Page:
(Unseemly - an underused but very useful word which can serve as a test. If a thing you're about to do is legal, even becoming accepted practice, but strikes you as the least unseemly - for heaven's sake, sister, refrain.

I'll close with...


  1. Make sure it's actually your issue. Are you affected directly or indirectly? If not, back off.
  2. Got an issue with a specific person's behavior? Talk *to* the person, not about her.
  3. Doing it anonymously is cowardly. You don't want to be a coward, do you? (Hint - if you are over 50, you have NO excuse.)
  4. Don't get all hung up on the fact that you once did something uncomfortably similar. We make mistakes. We fuck up. If we had to be perfect before taking up the yoke, we would have no standard-bearers. But this *might* be a good moment to promise yourself that you'll try to set a good example whenever possible in the future.
  5. Denigrate as few people as possible. No casting wide nets to catch others who you have issues with; this is about *one* concrete instance of poor form.
  6. (This one is tough.) If at all possible, do it in a collegial fashion. Genuinely. Meaning: remind yourself that you are trying to help someone change a harmful behavior, and so you are going to keep it to yourself, and offer support going forward. If the behavior doesn't happen again, it's done and forgotten.
  7. If you get called into a debate, stay firm - what's the point of a stand if you don't stand behind it? - but remember it's about an *issue*, not about you or her or people in general.
  8. Let it go. You said your thing. People reacted, or didn't. Move on, you've got other things to do. IT'S NOT ABOUT YOU.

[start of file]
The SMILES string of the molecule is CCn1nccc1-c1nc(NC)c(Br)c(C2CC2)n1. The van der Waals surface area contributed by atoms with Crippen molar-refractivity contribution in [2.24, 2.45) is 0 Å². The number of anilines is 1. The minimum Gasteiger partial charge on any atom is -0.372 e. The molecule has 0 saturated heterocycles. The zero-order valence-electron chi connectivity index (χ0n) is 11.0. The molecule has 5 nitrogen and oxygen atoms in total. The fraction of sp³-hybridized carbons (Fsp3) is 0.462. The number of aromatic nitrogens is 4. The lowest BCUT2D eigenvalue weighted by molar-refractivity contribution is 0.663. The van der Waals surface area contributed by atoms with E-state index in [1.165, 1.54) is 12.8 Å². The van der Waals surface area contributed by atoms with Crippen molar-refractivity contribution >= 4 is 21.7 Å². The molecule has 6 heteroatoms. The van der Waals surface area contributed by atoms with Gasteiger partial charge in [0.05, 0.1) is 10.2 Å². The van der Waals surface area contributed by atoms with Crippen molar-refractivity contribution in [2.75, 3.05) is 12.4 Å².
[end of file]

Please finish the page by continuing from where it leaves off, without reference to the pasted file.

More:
Regina @badassbookreviews said...

Sophie you really nail it exactly with this post. You describe the feeling before the confrontation - the compulsion really -- and the feelings after the confrontation perfectly. I have gone through that myself. Great advice. I am sorry you have been put in this position.

Mysti said...

I'm a huge fan of confrontation, wish we had more of them!

For me the issue is: will it do any good? We like to believe people want constructive input, but more often than not they don't.

So, I'm trying to

Mysti said...

oops, that is, trying to figure out earlier when someone doesn't give a hoot if they're shooting themselves in the foot.

Janet Reid said...

Well, Soph, I got your note and I knew it was from you even without looking at the lovely penmanship because it exuded the faint air of fire AND brimstone, and If I Had But Known you didn't approve of my swilling gin in waterfront dive bars whilst singing slightly off-key, well, I certainly would have ceased and desisted. Or invited you.

All jocularity aside, I think you're spot on with this one.

Pat Coffey said...

I love your advice. I do agree standards must be addressed. I too feel that sometimes the world has gone to rack and ruin.

Sophie Littlefield said...

Thanks, everyone. I guess we all share this common experience - and I admire anyone who makes a go of it despite the discomfort. Janet - can't wait until the next dive bar. :)